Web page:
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China, India conclude border talks

Both the sides fail to reach any specific agreements on their disputed boundary issue but decide to pursue their goal for a 'fair and reasonable' solution which is mutually acceptable.

world Updated: Sep 19, 2008 19:12 IST

India and China on Friday failed to reach any specific agreements on their disputed boundary issue in the latest round of negotiations but decided to pursue their goal for a "fair and reasonable" solution acceptable to both sides.

"Chinese State Councilor Dai Bingguo and Indian National Security Adviser MK Narayanan headed their delegations for the talks, which were pragmatic, candid and friendly," a bland statement issued by the Chinese Foreign Ministry said in Beijing.

After a year-long hiatus, the two sides concluded two days of in-camera talks on Friday without reaching any specific agreements. The next round of will be held in India.

The 12th round of boundary talks were held amid some tension in bilateral ties in the wake of attempts by China to block a consensus on the India-specific waiver at the NSG meet in Vienna earlier this month.

Beijing's stand at the Nuclear Suppliers Group (NSG) came as a rude shock to New Delhi, which conveyed its unhappiness to Chinese Foreign Minister Yang Jiechi during his visit to New Delhi last week. China maintains it played a positive role at the crucial NSG meet.

The brief statement said Dai and Narayanan exchanged in-depth views on a framework to solve the boundary issue.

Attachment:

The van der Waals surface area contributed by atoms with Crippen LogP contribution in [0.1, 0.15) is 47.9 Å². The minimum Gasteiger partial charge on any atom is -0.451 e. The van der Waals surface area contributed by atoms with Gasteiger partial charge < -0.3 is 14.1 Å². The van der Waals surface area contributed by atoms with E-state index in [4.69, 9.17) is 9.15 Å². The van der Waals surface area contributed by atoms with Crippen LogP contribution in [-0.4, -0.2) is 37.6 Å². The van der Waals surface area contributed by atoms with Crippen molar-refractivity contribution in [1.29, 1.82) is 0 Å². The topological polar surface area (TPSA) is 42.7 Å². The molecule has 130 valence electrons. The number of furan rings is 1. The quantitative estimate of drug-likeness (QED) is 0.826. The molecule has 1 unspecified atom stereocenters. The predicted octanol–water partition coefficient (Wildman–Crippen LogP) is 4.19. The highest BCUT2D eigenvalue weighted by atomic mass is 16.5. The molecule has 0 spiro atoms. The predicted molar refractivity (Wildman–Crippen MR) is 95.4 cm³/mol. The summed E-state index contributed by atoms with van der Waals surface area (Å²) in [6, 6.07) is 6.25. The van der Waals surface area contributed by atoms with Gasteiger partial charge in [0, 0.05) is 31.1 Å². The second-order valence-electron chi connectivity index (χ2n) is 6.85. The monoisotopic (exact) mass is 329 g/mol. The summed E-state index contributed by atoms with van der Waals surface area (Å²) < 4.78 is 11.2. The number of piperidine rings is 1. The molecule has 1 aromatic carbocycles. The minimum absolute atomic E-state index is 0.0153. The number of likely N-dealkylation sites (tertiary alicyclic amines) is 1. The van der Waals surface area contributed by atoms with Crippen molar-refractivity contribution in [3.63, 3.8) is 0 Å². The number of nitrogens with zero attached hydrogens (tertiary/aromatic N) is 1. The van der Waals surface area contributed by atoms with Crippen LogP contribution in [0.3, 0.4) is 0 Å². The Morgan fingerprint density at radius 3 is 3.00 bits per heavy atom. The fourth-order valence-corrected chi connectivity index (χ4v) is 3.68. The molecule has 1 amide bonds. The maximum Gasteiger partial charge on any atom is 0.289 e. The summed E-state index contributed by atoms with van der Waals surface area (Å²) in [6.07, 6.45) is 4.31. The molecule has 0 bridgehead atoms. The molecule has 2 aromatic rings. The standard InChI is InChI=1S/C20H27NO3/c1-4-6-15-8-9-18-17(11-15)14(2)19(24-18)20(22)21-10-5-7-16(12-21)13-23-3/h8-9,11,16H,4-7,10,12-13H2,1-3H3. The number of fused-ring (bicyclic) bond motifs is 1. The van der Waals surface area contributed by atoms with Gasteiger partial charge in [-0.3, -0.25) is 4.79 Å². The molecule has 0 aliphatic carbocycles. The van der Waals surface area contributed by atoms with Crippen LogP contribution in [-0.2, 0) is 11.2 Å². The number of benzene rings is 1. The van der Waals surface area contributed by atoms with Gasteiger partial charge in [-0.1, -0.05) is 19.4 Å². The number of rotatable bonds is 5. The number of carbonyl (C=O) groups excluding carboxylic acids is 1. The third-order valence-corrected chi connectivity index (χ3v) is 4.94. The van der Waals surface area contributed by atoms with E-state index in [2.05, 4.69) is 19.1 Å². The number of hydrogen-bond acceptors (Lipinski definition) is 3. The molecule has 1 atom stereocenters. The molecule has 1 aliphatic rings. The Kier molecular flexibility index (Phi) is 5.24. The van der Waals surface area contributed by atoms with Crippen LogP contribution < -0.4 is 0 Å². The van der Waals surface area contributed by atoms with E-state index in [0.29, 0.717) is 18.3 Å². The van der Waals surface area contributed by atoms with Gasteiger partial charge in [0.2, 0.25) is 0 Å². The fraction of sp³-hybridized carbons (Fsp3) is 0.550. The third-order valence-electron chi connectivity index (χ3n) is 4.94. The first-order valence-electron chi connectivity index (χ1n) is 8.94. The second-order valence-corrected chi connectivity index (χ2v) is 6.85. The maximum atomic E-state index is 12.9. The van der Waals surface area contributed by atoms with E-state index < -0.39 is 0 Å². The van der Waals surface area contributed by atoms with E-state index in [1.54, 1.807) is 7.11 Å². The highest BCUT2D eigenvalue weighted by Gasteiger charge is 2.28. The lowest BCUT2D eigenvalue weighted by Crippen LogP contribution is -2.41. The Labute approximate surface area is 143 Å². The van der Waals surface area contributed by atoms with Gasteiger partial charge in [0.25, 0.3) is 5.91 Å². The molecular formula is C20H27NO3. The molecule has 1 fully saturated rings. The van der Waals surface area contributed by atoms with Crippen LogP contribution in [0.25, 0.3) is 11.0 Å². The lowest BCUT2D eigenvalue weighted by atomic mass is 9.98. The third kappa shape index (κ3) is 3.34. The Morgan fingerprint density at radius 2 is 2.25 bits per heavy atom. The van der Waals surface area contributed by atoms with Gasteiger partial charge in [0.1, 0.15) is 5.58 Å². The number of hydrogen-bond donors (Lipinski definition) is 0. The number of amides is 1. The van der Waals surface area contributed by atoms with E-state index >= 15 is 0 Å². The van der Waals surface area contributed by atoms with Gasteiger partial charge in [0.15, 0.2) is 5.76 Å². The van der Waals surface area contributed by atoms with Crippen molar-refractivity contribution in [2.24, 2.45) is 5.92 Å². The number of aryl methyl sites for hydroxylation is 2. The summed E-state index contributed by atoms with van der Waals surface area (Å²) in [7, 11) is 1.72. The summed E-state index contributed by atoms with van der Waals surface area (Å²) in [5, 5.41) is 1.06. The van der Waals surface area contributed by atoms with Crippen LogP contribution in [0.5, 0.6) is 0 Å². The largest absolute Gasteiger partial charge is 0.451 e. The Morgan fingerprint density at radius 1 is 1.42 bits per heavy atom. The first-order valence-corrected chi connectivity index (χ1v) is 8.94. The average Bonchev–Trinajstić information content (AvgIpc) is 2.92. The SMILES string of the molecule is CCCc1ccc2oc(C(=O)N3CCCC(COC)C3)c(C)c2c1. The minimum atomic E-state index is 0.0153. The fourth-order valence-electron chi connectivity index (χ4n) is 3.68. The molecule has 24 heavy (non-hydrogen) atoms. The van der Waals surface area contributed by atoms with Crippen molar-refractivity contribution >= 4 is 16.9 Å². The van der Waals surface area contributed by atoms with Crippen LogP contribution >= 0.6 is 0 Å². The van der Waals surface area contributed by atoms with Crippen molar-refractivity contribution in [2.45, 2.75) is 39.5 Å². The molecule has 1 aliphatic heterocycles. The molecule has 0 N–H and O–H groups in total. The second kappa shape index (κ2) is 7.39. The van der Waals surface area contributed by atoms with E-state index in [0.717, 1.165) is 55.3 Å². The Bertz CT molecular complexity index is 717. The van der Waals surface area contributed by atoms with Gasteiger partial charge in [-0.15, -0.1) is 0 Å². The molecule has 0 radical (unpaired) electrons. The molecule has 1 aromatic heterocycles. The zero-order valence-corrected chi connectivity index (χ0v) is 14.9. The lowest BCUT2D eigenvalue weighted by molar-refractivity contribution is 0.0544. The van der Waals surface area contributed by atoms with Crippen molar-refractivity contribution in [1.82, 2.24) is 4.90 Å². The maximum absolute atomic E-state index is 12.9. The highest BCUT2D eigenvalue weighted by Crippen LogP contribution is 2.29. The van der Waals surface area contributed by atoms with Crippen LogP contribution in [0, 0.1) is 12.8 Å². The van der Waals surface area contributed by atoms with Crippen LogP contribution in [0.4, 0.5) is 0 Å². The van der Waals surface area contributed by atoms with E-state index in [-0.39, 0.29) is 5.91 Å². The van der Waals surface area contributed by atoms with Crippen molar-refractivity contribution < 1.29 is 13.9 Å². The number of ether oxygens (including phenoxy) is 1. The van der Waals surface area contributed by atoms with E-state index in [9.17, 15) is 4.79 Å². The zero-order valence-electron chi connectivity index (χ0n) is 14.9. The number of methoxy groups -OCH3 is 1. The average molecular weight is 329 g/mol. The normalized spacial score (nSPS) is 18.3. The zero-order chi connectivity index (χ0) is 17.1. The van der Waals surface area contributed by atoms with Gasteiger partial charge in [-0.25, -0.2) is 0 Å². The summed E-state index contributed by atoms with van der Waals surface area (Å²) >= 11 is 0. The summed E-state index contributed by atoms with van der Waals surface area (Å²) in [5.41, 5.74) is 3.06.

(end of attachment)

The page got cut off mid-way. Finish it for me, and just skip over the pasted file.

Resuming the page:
"They agreed that both countries would carry out the guidelines of their leaders, maintain negotiations and seek a fair and reasonable solution acceptable to both sides," the official Xinhua news agency quoted the statement as saying.

The brief statement did not indicate whether any progress had been made during the latest round of negotiations.

It is not clear if the two sides discussed the status of Tawang, nestled among the mountains in Arunachal Pradesh which has long been a serious bone of contention.

Narayanan had earlier said that the lingering dispute over the Buddhist enclave of Tawang was preventing efforts by the two countries to "cross the rubicon."

"Till that (the issue of Tawang) is settled whatever else we may do, it is difficult to say we have crossed the rubicon," Narayanan had said in an interview to Straits Times of Singapore last month.

He said "when they (the Chinese) talk in terms of movement forward, they keep arguing Tawang has always been a part of Tibet, which is a matter of debate."

The next round of discussions will take place in India, the statement added.

During a meeting with Narayanan here yesterday, China had indicated that the two countries should maintain peace along their disputed border till a solution is found to the vexed issue.

"Both should maintain peace and tranquility in the border area before the boundary issue is resolved," Chinese Vice President Xi Jinping told Narayanan.

Narayanan said India also hoped to realise the consensus by the leaders of the two countries to settle the vexed boundary issue at an early date.

Xi hoped the framework for the resolution of the boundary issue will be "fair and reasonable" and worked out through equal consultation and friendly dialogue and accepted by both the countries.

Unable to find a negotiated settlement through the diplomatic channels, India and China appointed Special Representatives in June 2003 to address the border issue from a political perspective of the overall bilateral relations.

The latest round of talks comes after the two sides held negotiations from September 24-26 last year in Beijing.

India says China is illegally occupying 43,180 sq kms of Jammu and Kashmir including 5,180 sq km illegally ceded to Beijing by Islamabad under the Sino-Pakistan boundary agreement in 1963. On the other hand, China accuses India of possessing some 90,000 sq km of Chinese territory, mostly in Arunachal Pradesh.